Updated August 1
Healthy Aging Martha’s Vineyard (HAMV), an Island senior advocate group, is working with Windemere Nursing & Rehabilitation Center, the Martha’s Vineyard Hospital, the Martha’s Vineyard Commission (MVC), and Navigator Elder Homes of New England to provide solutions to expand elder housing options on-Island.
HAMV chair Paddy Moore and Martha’s Vineyard Donors Collaborative executive director Peter Temple presented statistical data to the commission to highlight the need for elderly care services for the rapidly growing 65-or-older population on-Island, dubbed the “silver tsunami.”
MVC executive director Adam Turner prefaced Moore and Temple with a presentation on Island elderly population projections provided by the University of Massachusetts Donahue Institute. The data projections show the Island elderly population growing exponentially, while most other age-group populations are decreasing. By 2020, the elderly population (age 65 and above) is expected to make up 24 percent of the Island’s population — climbing steadily to 29 percent in 2035, according to the projections.
“No matter how you slice it, the elderly population is getting bigger,” Turner said.
An increase in elderly populations is a trend that can be seen across the state, but is elevated on the constrained Island, Turner said.
Hospital CEO Denise Schepici was in attendance at the meeting to explain how the hospital was tackling the elder population growth. “In order to serve this growing population, we need more primary-care physicians … I’m trying to focus on hiring the doctors as we all together try to solve the elder long-term-care issues.”
The comments echo statements Schepici made at an open forum in June in which she described Windemere as the “past” and “not the future of elder care.”
Turner also surveyed over 2,000 Island residents over the age of 65. In his data, he found that while 78 percent of respondents said “it was very important” to stay on the Vineyard while they age, they found it was becoming difficult to do so. Elders are also living longer with advances in medicine, but as they live longer, elders face disabilities, illnesses, isolation, increases in costs of services such as meals, nursing care, and life care, and limited access to primary-care doctors, forcing elders to look for these services off-Island, which requires transportation which can be difficult for elders.
Senior center usage is increasing, which Turner accredited to education and outreach of programs offered on the Island.
In his presentation, Temple highlighted aging in community issues. As people get older they make less money — $25,000 is the annual average income for elders age 85 and above, according to a survey conducted by the Heller School at Brandeis and paid for by HAMV — which can be problematic because long-term care is expensive. A certified nursing assistant (CNA) makes $30 an hour, which when working for eight hours a day, five days a week, can cost $62,000 a year. This, Temple said, was a conservative estimate, and would only work if an elder had a family member to take care of them nights and weekends.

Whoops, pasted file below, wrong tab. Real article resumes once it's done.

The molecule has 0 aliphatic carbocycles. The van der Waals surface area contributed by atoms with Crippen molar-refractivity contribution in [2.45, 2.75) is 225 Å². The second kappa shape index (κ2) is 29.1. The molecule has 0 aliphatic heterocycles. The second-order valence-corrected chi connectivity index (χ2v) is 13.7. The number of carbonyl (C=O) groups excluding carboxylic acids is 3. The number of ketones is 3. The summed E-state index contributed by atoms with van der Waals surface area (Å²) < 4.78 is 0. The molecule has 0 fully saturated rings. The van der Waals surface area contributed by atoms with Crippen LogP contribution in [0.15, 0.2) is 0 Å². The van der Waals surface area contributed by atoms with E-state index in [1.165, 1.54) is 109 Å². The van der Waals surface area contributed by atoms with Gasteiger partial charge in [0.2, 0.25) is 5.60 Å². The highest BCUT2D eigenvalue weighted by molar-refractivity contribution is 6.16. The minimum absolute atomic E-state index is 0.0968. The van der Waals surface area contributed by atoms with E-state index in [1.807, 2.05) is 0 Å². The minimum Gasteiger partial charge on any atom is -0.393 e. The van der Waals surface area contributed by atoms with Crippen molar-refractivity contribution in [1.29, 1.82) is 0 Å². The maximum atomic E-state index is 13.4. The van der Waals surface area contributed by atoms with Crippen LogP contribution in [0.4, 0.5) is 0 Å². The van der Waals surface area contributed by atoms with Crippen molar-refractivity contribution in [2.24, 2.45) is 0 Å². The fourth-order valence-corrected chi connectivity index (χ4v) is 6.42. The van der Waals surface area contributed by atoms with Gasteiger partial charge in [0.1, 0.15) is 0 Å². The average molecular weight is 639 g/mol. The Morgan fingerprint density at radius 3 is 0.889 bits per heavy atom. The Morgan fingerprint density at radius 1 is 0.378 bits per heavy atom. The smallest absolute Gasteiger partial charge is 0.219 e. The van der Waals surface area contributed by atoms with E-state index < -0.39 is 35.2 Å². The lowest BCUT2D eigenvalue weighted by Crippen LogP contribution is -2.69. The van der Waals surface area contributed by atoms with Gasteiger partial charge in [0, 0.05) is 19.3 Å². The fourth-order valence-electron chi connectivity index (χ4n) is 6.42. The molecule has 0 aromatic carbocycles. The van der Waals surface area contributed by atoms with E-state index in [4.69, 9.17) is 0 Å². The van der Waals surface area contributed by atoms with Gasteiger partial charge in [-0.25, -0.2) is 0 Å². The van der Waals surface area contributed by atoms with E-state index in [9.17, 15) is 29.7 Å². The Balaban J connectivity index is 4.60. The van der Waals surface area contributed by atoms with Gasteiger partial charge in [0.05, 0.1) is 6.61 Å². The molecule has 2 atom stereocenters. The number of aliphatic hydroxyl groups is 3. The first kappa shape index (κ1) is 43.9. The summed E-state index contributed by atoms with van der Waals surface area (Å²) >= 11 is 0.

“This becomes an issue for the community,” Temple said. “How do we as a community see that [elders] get the affordable help they need?”
One of Moore and Temple’s potential solutions to care for the Island’s elderly population is Green House Homes, nursing homes that improve elderly satisfaction through individualized care, innovative design, and workforce housing for employees.
Green House Homes are different from traditional nursing homes such as Windemere which Temple said was “full,” “operates at a loss,” “isn’t sustainable,” and is “old.”
A Green House Home tends to house 10 to 12 elders. Their design is made to look and feel like a home, complete with private rooms, bathrooms, home-cooked meals, and no drug carts.
“Green House is like a brand,” Turner said.
“Two hundred fifty-six Green House Homes in 31 states, and it’s got a 15-year history. It’s not a theory,” president and CEO of Navigator Renee Lohman, who attended the meeting, said.
The homes also utilize a form of elderly care called Shahbazim. A Shahbaz — a term derived from a Persian legend of a falcon who hovers over the country, protecting it — is a versatile worker who provides personal care, meal planning, laundry service, and does activities with seniors living in the home.
Green House homes can be configured into assisted living (AL) homes or nursing homes. In assisted living homes, elders have less care, but more independence. In nursing homes, elders have more round the clock care and less independence.
HAMV has determined the Island needs two 12-bed Assisted Living and Memory Care (AL) homes. Temple estimated the development costs of the homes to be $8.5 million with net operating incomes to be $62,620 a year.
To build the homes would require finding free land.
“How is that possible on this Island?” commissioner Josh Goldstein said.
“Someone might give land, someone might have land,” Temple replied, but added, “It’s not doable without it.”
Commissioner Trip Barnes called the $8.5 million price tag “pie in the sky,” and a “very conservative” estimate.
Between 2015 and 2017, Windemere was having trouble finding CNAs who could afford to live on the Island, Temple said, so they hired “travelers,” or off-Island CNAs. “They are paid a significant premium in the rate, and the hospital pays for their housing costs,” Temple said.
MVC Chairman Jim Vercruysse called the travelers an “anti-solution” to the CNA deficit.
Temple said HAMV is working with the hospital and Navigator to update studies and figure out how workforce housing could be implemented on the Island.
The commission will meet with Schepici on August 2 to discuss a development of regional impact (DRI) plan to convert two units at Windemere into clinical and business service buildings.
Updated to correct net operating incomes. — Ed